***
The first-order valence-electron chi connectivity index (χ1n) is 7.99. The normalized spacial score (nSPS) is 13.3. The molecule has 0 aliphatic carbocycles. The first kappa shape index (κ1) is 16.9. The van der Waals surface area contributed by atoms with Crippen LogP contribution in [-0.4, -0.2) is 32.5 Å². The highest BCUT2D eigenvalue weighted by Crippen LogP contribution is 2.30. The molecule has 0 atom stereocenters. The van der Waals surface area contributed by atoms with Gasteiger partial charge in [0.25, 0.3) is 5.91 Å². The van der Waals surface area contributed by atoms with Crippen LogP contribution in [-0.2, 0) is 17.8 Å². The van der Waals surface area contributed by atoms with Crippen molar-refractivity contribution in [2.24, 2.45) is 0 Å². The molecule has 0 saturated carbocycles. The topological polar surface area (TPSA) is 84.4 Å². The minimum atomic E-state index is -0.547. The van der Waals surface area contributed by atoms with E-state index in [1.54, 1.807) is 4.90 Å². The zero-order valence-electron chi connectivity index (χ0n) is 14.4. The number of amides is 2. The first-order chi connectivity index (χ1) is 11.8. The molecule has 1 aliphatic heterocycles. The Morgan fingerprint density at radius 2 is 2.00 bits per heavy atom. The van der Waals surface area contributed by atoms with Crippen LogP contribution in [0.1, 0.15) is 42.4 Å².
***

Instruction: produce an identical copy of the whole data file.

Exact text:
The first-order valence-electron chi connectivity index (χ1n) is 7.99. The normalized spacial score (nSPS) is 13.3. The molecule has 0 aliphatic carbocycles. The first kappa shape index (κ1) is 16.9. The van der Waals surface area contributed by atoms with Crippen LogP contribution in [-0.4, -0.2) is 32.5 Å². The highest BCUT2D eigenvalue weighted by Crippen LogP contribution is 2.30. The molecule has 0 atom stereocenters. The van der Waals surface area contributed by atoms with Gasteiger partial charge in [0.25, 0.3) is 5.91 Å². The van der Waals surface area contributed by atoms with Crippen LogP contribution in [-0.2, 0) is 17.8 Å². The van der Waals surface area contributed by atoms with Crippen molar-refractivity contribution in [2.24, 2.45) is 0 Å². The molecule has 0 saturated carbocycles. The topological polar surface area (TPSA) is 84.4 Å². The minimum atomic E-state index is -0.547. The van der Waals surface area contributed by atoms with E-state index in [1.54, 1.807) is 4.90 Å². The zero-order valence-electron chi connectivity index (χ0n) is 14.4. The number of amides is 2. The first-order chi connectivity index (χ1) is 11.8. The molecule has 1 aliphatic heterocycles. The Morgan fingerprint density at radius 2 is 2.00 bits per heavy atom. The van der Waals surface area contributed by atoms with Crippen LogP contribution in [0.1, 0.15) is 42.4 Å².